starlady: (justice)
Smith, Andrea. Conquest: Sexual Violence and the American Indian Genocide. Boston: South End Press, 2005.

I read this book because of this post by [personal profile] viklikesfic in [community profile] feminist50.

So, to cut right to the chase, I think that this is one book that every one who considers themselves a feminist ought to read. Smith does not pull her punches in examining the linkages between sexual violence and the ongoing struggle of Native Americans in general and Native American women in particular for rights, respect, self-determination, equal opportunity, and their rightful sovereignty. The book is particularly good at showing, with vivid description and telling examples, what intersectionality means and how, as Smith says repeatedly, when sexual violence is committed against Native women they are being assaulted not only as women but as women of color and as Native women; the violence is an assault on all aspects of their identity at once, which cannot and should not be separated. She also extends her arguments about sexual violence to seemingly nonrelated issues like the appropriation by mainstream (white) culture of Native spirituality as well as environmental justice and land (usage) rights; these too, she says, are a form of rape. Furthermore, she shows that sexual violence against Native women in all its forms is an ongoing phenomenon in the United States, not something that stopped or only happened in the past. And for my money I think every woman ought to read her chapter on the pro-choice movement, and how framing the discussion in "pro-choice" terms rather than of "reproductive rights" is profoundly disadvantageous for women who aren't middle-class (and white).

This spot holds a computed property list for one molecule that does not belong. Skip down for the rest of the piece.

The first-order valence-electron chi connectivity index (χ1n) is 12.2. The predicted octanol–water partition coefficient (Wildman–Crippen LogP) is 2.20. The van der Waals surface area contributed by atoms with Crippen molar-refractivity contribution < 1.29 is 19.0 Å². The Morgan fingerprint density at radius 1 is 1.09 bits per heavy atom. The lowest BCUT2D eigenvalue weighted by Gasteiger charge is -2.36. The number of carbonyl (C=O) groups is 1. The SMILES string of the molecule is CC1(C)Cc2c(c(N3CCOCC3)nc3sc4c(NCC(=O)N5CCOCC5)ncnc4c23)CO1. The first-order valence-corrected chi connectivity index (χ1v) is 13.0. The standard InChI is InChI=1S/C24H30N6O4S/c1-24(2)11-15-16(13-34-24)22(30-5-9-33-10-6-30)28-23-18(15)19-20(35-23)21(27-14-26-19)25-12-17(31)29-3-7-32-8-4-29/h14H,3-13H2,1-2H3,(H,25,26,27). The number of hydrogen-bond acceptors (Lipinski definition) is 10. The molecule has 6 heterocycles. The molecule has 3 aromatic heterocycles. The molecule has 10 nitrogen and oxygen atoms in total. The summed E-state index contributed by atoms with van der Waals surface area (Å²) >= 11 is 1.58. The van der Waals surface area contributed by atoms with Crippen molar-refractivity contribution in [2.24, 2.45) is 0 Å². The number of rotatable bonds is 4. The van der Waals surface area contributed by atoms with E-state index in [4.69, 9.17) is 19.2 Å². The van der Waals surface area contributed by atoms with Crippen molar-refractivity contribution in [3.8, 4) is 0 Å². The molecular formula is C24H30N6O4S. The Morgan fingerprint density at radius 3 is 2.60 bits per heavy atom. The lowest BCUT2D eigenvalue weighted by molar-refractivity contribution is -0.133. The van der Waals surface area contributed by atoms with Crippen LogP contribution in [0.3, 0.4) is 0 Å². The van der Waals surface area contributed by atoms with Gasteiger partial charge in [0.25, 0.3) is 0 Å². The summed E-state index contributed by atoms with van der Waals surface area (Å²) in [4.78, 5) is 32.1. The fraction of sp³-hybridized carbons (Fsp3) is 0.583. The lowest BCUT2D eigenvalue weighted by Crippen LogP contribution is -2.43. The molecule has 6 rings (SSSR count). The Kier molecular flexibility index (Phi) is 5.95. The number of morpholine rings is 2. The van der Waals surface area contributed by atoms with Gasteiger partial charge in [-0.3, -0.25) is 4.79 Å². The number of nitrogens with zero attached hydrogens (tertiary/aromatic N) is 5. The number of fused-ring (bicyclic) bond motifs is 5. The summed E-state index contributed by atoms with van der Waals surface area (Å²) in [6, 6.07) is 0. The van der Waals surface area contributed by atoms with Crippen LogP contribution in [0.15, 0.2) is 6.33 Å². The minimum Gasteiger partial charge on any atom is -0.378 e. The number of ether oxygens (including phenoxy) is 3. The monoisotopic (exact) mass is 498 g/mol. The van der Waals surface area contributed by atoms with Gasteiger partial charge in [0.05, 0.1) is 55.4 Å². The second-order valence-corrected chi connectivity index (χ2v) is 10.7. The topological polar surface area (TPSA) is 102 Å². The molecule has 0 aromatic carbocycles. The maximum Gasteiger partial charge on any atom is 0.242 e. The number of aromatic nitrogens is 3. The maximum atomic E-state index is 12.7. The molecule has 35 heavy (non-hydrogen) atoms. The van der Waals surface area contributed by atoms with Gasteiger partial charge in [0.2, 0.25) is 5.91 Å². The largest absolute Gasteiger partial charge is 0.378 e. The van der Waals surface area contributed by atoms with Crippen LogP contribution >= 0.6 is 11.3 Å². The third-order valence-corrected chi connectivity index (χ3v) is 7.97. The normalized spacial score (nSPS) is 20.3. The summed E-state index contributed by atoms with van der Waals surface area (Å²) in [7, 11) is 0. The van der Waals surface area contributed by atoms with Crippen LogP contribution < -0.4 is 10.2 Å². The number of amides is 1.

This is a book by an activist/academic, but it is not an academic book; it is an activist text, and one aimed primarily at other Native activists and organizers. (Indeed, the lack of background detail at certain points was slightly frustrating. I know a little about such things as the Wisconsin treaty rights struggle by the Anishinaabeg thanks to the worst class I took in college, but I'd much rather have such things explained in-text; given the controversial nature of most of them, they're not something I'd trust to Wikipedia.) For those of a mind to disagree with Smith, the subtitle of the book alone contains sufficient fighting words, and the text has plenty more; Smith was actually denied tenure at UMichigan-Ann Arbor after this book's publication. But the fact that it isn't an academic book is also the reason why Conquest is so readable; and all other things being equal, if I were on a tenure committee I would want Smith at my institution regardless of whether her books were "scholarly," because the academy needs more people like her, and not less.

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